E-commerce platforms find solution for farmers with surplus stock

By Yin Yeping Source:Global Times Published: 2020/2/11 18:58:48

Despite the epidemic, farmers may soon have fewer concerns about their surplus production as the country's e-commerce platforms are now reaching out to them to help dispatch their goods from farm to the dining table.

More than 500 tons of unmarketable fruits and vegetables were sold through Alibaba's Tmall from Saturday to Monday, according to a statement Alibaba sent to the Global Times on Tuesday.

Alibaba released its "Love to Help Farmers" plan, which aims to utilize the power of the digital economy, build an emergency supply chain for unmarketable agricultural products in core regions of China, ensure a sufficient quantity of vegetables in urban areas and keep prices stable, Alibaba said.

The novel coronavirus outbreak has led to economic layoffs which have hit the agricultural industry nationwide. Market closures, road blockades and out-of-business restaurants have all impacted farmers upstream. Among many problems, delivery is the main challenge.

Amid the epidemic, it is estimated that Hainan Province alone has a surplus supply of more than 200,000 tons of fruits and vegetables, according to an industry report.

Chen Yuyu, a local mango planter in Sanya, South China's Hainan Province, told the Global Times that mangos can only stay fresh for a short time, but they are having difficulty finding anyone to transport them.  

"There is so much surplus stock now. We are selling our mangos at very low prices. Half a kilogram is 1-2 yuan (14-28 cents), which is just enough to cover the basic costs," he said. "If the epidemic continues, our losses will be 600,000 yuan, meaning nothing for this year and no money to invest in farming next year."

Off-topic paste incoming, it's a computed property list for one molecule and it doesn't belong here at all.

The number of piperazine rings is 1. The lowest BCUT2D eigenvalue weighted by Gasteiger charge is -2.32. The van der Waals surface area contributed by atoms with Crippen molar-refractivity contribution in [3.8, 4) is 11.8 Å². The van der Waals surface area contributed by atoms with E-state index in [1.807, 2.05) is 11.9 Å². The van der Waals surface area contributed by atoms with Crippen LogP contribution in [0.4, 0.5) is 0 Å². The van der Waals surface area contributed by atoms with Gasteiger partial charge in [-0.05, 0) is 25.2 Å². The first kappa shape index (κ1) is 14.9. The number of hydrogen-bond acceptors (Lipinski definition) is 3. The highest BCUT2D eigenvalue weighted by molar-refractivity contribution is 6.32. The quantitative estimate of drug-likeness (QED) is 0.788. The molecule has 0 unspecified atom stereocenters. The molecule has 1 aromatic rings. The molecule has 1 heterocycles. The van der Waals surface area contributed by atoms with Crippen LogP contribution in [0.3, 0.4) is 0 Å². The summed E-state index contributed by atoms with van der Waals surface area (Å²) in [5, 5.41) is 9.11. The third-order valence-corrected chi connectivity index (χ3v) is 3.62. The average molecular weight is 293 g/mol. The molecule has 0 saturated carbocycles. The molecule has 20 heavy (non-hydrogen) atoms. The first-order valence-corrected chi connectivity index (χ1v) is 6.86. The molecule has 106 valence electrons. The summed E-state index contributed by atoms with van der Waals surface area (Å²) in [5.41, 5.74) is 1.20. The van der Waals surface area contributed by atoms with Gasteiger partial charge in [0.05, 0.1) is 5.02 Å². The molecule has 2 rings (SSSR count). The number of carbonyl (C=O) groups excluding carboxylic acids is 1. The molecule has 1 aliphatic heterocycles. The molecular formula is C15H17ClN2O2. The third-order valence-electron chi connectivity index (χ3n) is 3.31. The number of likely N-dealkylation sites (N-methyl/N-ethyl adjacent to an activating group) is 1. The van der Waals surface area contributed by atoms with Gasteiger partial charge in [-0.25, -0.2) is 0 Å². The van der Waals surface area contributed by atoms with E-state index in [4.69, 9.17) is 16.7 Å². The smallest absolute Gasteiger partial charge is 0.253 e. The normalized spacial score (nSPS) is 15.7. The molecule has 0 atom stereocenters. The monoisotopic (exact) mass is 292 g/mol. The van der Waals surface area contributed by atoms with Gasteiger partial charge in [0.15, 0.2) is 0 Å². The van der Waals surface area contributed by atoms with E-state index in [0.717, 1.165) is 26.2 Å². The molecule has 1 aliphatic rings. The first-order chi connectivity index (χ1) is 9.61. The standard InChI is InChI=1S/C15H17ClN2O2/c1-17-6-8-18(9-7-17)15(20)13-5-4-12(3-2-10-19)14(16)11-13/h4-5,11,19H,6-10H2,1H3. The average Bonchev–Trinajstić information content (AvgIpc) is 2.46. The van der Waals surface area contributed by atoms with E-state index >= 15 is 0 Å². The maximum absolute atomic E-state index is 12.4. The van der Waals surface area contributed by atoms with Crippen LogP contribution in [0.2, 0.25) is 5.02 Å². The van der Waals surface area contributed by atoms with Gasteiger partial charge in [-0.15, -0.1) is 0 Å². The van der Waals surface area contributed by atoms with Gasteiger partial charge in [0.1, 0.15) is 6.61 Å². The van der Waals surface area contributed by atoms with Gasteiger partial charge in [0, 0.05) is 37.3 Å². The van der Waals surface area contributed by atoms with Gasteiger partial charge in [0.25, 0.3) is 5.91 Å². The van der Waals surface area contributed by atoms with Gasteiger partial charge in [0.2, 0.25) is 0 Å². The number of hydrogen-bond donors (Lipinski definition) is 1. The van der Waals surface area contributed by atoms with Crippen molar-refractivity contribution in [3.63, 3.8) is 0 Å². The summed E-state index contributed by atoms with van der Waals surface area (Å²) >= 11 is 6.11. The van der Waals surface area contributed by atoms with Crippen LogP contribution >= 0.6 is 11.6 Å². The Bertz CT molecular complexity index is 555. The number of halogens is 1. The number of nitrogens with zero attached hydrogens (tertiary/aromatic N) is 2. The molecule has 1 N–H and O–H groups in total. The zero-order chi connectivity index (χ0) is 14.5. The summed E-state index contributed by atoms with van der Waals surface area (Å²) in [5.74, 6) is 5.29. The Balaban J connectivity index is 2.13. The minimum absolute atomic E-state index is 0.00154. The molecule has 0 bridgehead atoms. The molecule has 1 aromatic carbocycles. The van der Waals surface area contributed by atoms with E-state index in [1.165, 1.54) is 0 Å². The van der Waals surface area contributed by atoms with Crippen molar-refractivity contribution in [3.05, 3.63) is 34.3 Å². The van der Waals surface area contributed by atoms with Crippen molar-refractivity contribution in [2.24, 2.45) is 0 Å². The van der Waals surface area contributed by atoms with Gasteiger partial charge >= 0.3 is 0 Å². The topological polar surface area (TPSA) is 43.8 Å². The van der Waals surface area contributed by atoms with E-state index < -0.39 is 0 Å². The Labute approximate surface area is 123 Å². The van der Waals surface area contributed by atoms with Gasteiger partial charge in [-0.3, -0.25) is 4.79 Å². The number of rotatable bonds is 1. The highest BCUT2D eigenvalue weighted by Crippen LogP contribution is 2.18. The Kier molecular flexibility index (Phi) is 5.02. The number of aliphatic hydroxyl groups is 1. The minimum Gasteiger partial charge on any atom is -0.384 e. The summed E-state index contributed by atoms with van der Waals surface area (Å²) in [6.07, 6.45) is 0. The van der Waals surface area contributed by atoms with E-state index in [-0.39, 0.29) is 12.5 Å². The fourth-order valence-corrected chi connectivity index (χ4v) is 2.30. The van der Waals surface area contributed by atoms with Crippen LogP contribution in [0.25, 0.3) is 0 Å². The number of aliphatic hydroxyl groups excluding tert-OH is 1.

Currently, Chen is counting on online platforms to sell his stock, which would mean he breaks even but he is not expecting to make a profit.

A Hami melon planter surnamed Wu in Guangdong Province also told the Global Times that he has been having difficulties selling his products. "A few days ago, melons could not be sold because of the delivery problem, and now we can sell a few more but still barely enough to cover the costs," he said.

In order to reach out to these farmers, convenient online services are being introduced on Taobao.com, enabling users to search for value-for-money agricultural goods by typing in the key words "Chi Huo Zhu Nong," meaning "foodies support farmers," on the Taobao app.

Wang Yimao, a strawberry planter in Linyi, Shandong Province, told the Global Times that her strawberries were stocked in the warehouse as she was not able able to deliver outside her village, but that the situation is improving. "Linyi is one of the largest strawberry plantation bases in China and our products are supplied to the whole country and beyond," she said. 

"The local market's demand is limited and we need to deliver to other regions, but the delivery services are not there." Wang said she is now selling her strawberries online to ease her situation.

Taobao also held a live broadcast on its platform promoting fruits and vegetables that are in stock, helping farmers make up their costs amid the outbreak, according to Alibaba.

Besides Alibaba, other e-commerce platforms such as JD.com and Pinduoduo are also looking for solutions for unsaleable agricultural products. JD.com launched a "green channel for national fresh products" on Monday, opening up and tilting resources to solve the problem of unsaleable fresh agricultural products.

E-commerce platforms have launched efficient measures to boost market consumption, Ma Wenfeng, a senior analyst at Beijing Orient Agribusiness Consultancy, told the Global Times on Tuesday.

"These farmers normally sell their goods at large open markets and to supermarkets. Now, through e-commerce, they are directly delivering them into consumers' hands," Ma said.


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